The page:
NCF 2005 envisages for language education and has mentioned that
1.Language teaching needs to be multilingual not only in terms of the number of
languages offered to children but also in terms of evolving strategies that would use the
multilingual classroom as a resource.

2. Home language/mother tongue of children should be the medium of learning in the


3. Second language acquisition through basic proficiency and development of language as

an instrument for abstract thought and knowledge acquisition through literacy.

4. The aim of English teaching is the creation of multilinguals that can enrich all our
languages; this has been an abiding national vision. English needs to finds its place
along with other Indian languages in different states...
5. Learning to Read and write
The authentic place of mother tongue in educational domain is not meant to be subtractive
but additive which fosters healthy multilingualism and ensures growth of all languages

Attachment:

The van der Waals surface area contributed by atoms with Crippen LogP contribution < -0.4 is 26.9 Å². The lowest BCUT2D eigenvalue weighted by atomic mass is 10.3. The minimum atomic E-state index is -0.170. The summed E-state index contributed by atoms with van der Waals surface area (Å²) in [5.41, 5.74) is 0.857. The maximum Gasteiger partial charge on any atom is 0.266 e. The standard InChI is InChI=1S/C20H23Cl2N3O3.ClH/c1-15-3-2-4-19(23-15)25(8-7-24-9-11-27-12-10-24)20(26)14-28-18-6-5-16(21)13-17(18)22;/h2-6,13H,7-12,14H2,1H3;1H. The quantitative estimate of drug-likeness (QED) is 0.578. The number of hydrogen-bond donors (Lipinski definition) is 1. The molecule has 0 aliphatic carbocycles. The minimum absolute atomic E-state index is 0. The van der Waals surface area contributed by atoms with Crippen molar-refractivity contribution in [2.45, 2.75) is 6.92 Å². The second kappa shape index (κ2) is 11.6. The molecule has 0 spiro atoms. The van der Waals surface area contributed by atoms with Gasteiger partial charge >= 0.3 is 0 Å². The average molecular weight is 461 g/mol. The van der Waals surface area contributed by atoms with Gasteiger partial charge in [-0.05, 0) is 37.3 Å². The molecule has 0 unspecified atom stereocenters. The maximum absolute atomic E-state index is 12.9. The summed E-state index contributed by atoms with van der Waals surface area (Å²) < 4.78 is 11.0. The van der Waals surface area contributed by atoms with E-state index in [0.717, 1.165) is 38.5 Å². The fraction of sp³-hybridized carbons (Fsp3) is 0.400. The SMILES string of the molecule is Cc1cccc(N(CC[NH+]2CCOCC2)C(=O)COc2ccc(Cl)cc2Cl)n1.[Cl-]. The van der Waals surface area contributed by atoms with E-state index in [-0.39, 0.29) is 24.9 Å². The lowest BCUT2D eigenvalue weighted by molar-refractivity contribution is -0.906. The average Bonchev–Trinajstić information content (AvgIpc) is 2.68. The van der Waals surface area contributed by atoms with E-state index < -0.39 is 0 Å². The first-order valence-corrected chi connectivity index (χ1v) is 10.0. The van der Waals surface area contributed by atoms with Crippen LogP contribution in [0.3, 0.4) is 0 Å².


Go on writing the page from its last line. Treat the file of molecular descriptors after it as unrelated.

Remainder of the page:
NCF on Mother Tongue

• The mother tongue is a critical conduit, that social,

economic and ethnic backgrounds are important for
enabling children to construct their own knowledge.
Foreword, page 4)

• The fact that knowledge is constructed by the child

implies that curricula, syllabi, and textbooks should
enable the teacher in organizing classroom
experiences in consonance with the child’s nature
and environment, and thus providing opportunities
for all children. (Executive Summary, page 8)

Position Paper on Tribal Education-
 Curriculum as the mediator of dominance and
hegemony (Valeskar: 2005)
 Curriculum as the promoter of high culture and
not of the SC/STs
 Gendered nature of school curricular content
 Curriculum is urban elites male centric
 Devaluation of lesser languages, cultures,
traditions and folklore of dalits and adivasis and
 Colonial in character based on privileged
western modernization
5 Standards of new Pedagogy
• Designs instructional activities requiring student collaboration to
accomplish a joint project.

• Develop competence in the language of instruction across the


• Meaning making : connecting schools to students life

• Teaching complex thinking :challenge students towards cognitive